Moral of the story: the internet makes dumb people dumber and smart people smarter. If you don't know how to use it, or don't have the background to ask the right questions, you'll end up with a head full of nonsense. But if you do know how to use it, it's an endless wealth of information. Just as globalization and de-unionization have been major drivers of the growth of income inequality over the past few decades, the internet is now a major driver of the growth of cognitive inequality.
"TV is a staple of American pacification." says Bruce E. Levine.
Apart from decreasing our ability to think critically, TV viewing, regardless of content makes us a passive, easily manipulated populace.
There is evidence that the mere act of watching TV -- regardless of the content -- may well have a primary pacifying effect.
The “hold on us” of TV technical events, according to Robert Kubey and Mihaly Csikszentmihalyi’s 2002 Scientific American article “ Television Addiction Is No Mere Metaphor ,” is due to our “orienting response” —our instinctive reaction to any sudden or novel stimulus. They report that:In 1986 Byron Reeves of Stanford University, Esther Thorson of the University of Missouri and their colleagues began to study whether the simple formal features of television—cuts, edits, zooms, pans, sudden noises—activate the orienting response, thereby keeping attention on the screen. By watching how brain waves were affected by formal features, the researchers concluded that these stylistic tricks can indeed trigger involuntary responses and “derive their attentional value through the evolutionary significance of detecting movement. . . . It is the form, not the content, of television that is unique.” Kubey and Csikszentmihalyi claim that TV addiction is “no mere metaphor” but is, at least psychologically, similar to drug addiction. [emphasis mine]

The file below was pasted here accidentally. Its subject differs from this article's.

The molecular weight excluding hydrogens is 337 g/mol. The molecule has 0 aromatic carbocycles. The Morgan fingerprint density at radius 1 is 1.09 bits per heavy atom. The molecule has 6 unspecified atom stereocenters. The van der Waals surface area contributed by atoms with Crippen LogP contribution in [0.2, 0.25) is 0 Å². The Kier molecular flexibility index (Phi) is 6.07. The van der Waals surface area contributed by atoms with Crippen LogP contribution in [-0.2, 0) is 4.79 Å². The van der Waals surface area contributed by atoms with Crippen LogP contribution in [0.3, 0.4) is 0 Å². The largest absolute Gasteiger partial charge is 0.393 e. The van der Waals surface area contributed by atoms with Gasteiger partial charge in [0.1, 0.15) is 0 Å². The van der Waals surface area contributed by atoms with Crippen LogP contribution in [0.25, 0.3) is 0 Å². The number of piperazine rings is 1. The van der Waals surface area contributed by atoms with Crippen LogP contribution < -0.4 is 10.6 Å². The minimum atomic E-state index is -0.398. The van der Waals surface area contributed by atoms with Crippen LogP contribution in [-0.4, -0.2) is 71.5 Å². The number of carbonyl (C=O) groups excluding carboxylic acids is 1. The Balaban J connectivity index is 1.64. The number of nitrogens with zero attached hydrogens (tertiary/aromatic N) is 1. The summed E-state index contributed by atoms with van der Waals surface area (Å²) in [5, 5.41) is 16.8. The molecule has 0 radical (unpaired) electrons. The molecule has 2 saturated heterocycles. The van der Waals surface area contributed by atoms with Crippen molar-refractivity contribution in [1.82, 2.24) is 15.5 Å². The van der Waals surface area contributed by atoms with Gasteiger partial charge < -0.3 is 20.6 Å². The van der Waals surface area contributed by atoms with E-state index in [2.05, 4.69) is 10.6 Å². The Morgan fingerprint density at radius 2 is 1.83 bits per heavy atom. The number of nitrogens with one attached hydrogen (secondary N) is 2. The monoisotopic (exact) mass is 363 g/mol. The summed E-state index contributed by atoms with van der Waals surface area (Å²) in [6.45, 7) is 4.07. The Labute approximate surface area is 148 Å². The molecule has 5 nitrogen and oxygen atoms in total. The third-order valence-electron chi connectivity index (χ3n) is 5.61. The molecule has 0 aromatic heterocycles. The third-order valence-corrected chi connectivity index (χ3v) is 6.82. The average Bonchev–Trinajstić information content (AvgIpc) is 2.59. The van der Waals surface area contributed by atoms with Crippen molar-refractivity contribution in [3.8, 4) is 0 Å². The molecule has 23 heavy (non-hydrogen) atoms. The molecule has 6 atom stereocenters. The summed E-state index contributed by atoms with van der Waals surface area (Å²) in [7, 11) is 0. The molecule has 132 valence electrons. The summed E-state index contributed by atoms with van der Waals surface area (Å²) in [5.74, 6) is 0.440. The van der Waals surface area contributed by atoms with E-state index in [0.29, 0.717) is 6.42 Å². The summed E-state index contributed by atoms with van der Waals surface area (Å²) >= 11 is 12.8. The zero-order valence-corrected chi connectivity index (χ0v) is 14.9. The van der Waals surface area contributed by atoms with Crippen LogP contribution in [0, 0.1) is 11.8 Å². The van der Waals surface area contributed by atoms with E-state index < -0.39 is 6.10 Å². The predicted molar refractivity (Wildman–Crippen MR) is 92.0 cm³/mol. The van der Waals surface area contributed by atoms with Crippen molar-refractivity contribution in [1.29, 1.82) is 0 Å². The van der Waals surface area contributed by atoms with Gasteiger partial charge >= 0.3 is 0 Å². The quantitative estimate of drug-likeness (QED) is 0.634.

On an episode of Too Cute recently, I saw a dog addicted to TV. She passed her viewing habits on to her son.